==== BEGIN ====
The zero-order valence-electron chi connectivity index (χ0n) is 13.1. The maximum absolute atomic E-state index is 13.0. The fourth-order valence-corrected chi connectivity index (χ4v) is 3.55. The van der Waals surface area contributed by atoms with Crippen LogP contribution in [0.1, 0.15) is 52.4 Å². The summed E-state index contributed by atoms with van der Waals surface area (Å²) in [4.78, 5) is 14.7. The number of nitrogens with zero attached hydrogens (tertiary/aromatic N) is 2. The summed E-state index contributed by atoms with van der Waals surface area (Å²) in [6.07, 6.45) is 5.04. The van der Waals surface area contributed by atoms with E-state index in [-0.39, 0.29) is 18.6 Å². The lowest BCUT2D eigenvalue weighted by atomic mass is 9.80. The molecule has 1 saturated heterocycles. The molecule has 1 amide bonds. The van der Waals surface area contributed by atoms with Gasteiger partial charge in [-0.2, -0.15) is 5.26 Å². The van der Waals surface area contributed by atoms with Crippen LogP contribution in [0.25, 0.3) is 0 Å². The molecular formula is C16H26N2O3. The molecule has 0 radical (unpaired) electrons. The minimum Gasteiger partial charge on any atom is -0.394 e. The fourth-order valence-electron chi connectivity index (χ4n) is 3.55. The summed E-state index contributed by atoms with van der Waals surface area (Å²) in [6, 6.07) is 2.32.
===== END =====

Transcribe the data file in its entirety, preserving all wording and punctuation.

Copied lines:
The zero-order valence-electron chi connectivity index (χ0n) is 13.1. The maximum absolute atomic E-state index is 13.0. The fourth-order valence-corrected chi connectivity index (χ4v) is 3.55. The van der Waals surface area contributed by atoms with Crippen LogP contribution in [0.1, 0.15) is 52.4 Å². The summed E-state index contributed by atoms with van der Waals surface area (Å²) in [4.78, 5) is 14.7. The number of nitrogens with zero attached hydrogens (tertiary/aromatic N) is 2. The summed E-state index contributed by atoms with van der Waals surface area (Å²) in [6.07, 6.45) is 5.04. The van der Waals surface area contributed by atoms with E-state index in [-0.39, 0.29) is 18.6 Å². The lowest BCUT2D eigenvalue weighted by atomic mass is 9.80. The molecule has 1 saturated heterocycles. The molecule has 1 amide bonds. The van der Waals surface area contributed by atoms with Gasteiger partial charge in [-0.2, -0.15) is 5.26 Å². The van der Waals surface area contributed by atoms with Crippen LogP contribution in [0.25, 0.3) is 0 Å². The molecular formula is C16H26N2O3. The molecule has 0 radical (unpaired) electrons. The minimum Gasteiger partial charge on any atom is -0.394 e. The fourth-order valence-electron chi connectivity index (χ4n) is 3.55. The summed E-state index contributed by atoms with van der Waals surface area (Å²) in [6, 6.07) is 2.32.